Week 22 – the Great Schism, Philip II Augustus, sacraments & indulgences

What was the Great Schism? What factors brought it on?

The Great Schism was a religious division in the Christian world between Catholics (West) and Orthodox (East). Catholics accept the Pope, while Orthodox people don’t. They also had different liturgies (prayers, visuals and other worship practices).

There were five Christian patriarchates: Rome, Constantinople, Alexandria, Antioch, and Jerusalem.

Constantinople (where Orthodox churches were) tried to advance its dignity and authority, which might have been the main key issue to dividing Rome from Constantinople. Constantinople claimed it was the new Rome and that it was as significant as Rome. Rome doesn’t accept this; Constantinople is not an apostolic see, Rome is more important: it was supposedly founded by St. Peter, many important catholic events occurred there… Meanwhile Constantinople’s argument was centred entirely around the political importance of the city. Even though some people tried saying it was founded by St. Andrew, which was proved to be untrue some time later, it still wasn’t as important as Rome.

How was Philip II Augustus significant in French history?

France was under the rule of the Carolingian family until 987, when the last Carolingian died with no heir. The Carolingians were replaced by Hugh Capet, who was chosen by the great lords of the realm because of his weakness as a king. However, Hugh became hereditary thanks to his male heirs and his family, Capetian kings, stayed on throne. In 996, his son Robert becomes a “full” king after co-ruling with his father and rules until 1031. After his death, a war breaks out among his sons, through 1031 till 1039. Because of this war, the French monarchy becomes even weaker and is exhausted in the terms of money and men.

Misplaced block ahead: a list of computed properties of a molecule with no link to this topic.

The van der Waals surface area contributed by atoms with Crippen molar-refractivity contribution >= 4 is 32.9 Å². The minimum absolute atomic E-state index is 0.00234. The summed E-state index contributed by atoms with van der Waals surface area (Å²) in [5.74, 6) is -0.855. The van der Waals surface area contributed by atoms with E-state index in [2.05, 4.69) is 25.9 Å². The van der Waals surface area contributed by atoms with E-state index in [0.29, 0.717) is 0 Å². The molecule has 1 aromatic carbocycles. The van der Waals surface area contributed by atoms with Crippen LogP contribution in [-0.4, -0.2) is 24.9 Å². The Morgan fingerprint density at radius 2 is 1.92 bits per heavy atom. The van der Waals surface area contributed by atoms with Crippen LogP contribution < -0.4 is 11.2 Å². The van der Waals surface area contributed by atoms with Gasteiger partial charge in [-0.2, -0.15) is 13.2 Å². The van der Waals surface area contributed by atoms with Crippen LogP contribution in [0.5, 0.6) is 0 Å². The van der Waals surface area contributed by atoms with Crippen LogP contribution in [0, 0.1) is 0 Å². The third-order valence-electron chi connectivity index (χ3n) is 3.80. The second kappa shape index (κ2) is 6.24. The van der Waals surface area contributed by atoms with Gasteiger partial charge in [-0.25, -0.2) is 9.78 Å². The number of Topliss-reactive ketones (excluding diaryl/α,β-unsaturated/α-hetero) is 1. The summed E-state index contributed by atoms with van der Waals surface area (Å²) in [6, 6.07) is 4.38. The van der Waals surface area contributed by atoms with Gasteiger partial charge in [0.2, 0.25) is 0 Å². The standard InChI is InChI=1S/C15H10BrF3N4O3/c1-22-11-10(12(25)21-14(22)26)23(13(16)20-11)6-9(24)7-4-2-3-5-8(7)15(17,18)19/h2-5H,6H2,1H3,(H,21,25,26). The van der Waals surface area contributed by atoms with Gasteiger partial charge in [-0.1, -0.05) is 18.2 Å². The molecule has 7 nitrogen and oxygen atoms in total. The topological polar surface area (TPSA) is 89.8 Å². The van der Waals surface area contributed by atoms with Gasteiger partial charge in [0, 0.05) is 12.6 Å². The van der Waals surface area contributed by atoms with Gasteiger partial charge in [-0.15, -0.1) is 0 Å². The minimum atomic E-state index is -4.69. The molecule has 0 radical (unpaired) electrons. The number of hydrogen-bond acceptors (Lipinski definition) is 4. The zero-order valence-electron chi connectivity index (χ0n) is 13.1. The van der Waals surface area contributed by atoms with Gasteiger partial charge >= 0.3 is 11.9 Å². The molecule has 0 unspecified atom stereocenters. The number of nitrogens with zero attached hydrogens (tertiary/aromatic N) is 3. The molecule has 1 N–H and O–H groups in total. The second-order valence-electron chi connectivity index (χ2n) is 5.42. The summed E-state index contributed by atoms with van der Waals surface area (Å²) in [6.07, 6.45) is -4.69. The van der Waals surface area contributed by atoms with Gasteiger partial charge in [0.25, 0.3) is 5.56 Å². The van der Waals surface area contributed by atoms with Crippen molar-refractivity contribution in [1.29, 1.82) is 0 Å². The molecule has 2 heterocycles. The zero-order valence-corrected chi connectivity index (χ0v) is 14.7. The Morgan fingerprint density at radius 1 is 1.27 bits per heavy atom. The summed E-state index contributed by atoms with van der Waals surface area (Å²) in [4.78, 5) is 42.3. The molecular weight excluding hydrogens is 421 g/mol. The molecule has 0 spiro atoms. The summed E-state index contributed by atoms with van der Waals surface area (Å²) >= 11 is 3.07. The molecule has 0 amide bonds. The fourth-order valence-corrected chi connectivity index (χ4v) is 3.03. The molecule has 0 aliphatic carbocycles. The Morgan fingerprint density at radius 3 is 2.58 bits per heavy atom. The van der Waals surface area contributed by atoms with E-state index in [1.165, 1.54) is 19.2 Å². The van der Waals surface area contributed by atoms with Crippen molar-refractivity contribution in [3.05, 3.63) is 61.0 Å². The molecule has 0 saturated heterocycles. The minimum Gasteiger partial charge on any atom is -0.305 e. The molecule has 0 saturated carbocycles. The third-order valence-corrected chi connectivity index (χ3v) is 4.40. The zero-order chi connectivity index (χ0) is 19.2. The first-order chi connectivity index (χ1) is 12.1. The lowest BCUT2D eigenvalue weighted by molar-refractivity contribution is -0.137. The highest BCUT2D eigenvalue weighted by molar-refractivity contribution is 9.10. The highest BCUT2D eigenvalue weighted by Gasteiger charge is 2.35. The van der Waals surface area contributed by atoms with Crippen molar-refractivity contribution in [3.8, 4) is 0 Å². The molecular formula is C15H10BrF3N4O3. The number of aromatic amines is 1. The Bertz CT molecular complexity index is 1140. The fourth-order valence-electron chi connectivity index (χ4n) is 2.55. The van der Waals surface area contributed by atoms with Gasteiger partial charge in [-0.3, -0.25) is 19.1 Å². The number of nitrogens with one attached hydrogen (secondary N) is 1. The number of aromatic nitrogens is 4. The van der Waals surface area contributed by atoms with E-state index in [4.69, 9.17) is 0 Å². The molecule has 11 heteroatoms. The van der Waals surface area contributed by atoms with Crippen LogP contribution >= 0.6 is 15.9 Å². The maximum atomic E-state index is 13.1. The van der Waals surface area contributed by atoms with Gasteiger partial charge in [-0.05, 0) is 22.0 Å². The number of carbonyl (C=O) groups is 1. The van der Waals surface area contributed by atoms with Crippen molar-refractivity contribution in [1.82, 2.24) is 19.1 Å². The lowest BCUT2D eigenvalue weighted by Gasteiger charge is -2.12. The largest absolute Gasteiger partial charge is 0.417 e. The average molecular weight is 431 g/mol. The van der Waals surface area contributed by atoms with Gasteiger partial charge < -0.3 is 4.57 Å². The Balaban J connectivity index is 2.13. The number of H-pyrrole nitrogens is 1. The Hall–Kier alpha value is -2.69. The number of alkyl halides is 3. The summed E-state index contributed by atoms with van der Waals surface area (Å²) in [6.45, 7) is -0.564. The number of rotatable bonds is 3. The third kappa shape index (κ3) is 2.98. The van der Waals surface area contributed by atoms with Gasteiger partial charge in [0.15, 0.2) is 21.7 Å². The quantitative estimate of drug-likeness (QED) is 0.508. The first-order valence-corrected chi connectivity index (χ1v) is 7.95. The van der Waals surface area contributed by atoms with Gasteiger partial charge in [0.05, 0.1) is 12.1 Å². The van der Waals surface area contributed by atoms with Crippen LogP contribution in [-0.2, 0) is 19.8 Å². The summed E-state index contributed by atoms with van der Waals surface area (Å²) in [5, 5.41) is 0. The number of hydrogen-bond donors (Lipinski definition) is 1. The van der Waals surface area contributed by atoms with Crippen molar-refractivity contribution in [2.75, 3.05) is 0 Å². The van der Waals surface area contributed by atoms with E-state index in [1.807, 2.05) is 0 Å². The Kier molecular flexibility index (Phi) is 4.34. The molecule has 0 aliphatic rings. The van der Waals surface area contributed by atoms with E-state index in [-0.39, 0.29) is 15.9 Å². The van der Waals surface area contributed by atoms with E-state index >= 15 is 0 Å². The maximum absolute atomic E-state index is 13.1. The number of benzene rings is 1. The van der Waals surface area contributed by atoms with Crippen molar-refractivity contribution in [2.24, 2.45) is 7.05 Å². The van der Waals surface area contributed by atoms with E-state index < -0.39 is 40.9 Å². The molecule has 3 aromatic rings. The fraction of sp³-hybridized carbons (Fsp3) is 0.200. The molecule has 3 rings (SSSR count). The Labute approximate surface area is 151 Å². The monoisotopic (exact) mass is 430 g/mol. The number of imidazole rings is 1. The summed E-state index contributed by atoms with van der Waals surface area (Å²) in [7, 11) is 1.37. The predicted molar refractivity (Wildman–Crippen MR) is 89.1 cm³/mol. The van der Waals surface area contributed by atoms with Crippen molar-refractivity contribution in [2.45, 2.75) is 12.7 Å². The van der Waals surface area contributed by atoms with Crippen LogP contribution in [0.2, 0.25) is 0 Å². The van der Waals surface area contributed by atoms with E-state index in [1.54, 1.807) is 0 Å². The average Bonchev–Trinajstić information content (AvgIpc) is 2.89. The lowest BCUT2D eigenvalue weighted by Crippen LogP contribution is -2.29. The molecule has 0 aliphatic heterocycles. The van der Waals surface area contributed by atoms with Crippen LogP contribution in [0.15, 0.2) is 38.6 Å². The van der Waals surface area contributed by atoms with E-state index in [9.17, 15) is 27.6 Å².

That is where Philip II Augustus came in. He ruled from 1180 to 1223 and made many changes; he takes over the “Angevin Empire” (a French territory occupied by English men) and France overall becomes a dominant power in Europe.

What are the sacraments?

A sacrament is, in other words, a sensible sign of invisible grace. The seven most important sacraments in Christianity:

1) baptism – stain of original sin washed away

2) penance – all mortal sins must be confessed to a priest

3) holy communion – normally given in the context of the Mass (receiving the God’s body and blood)

4) matrimony – priest marries the couple (before the couple married each other)

5) holy orders

6) extreme unction / anointing of the sick – when there’s a possibility of death, you get anointed so you gain more strength

7) sacraments of the living and of the dead – if a mortal sin has been committed, but no confessed, the soul is dead

What is an indulgence?

Many people think it is a piece of paper, which you could buy and your sin would be forgiven; it is not. An indulgence is basically being forgiven for your sins. You can achieve this by completing your punishment.

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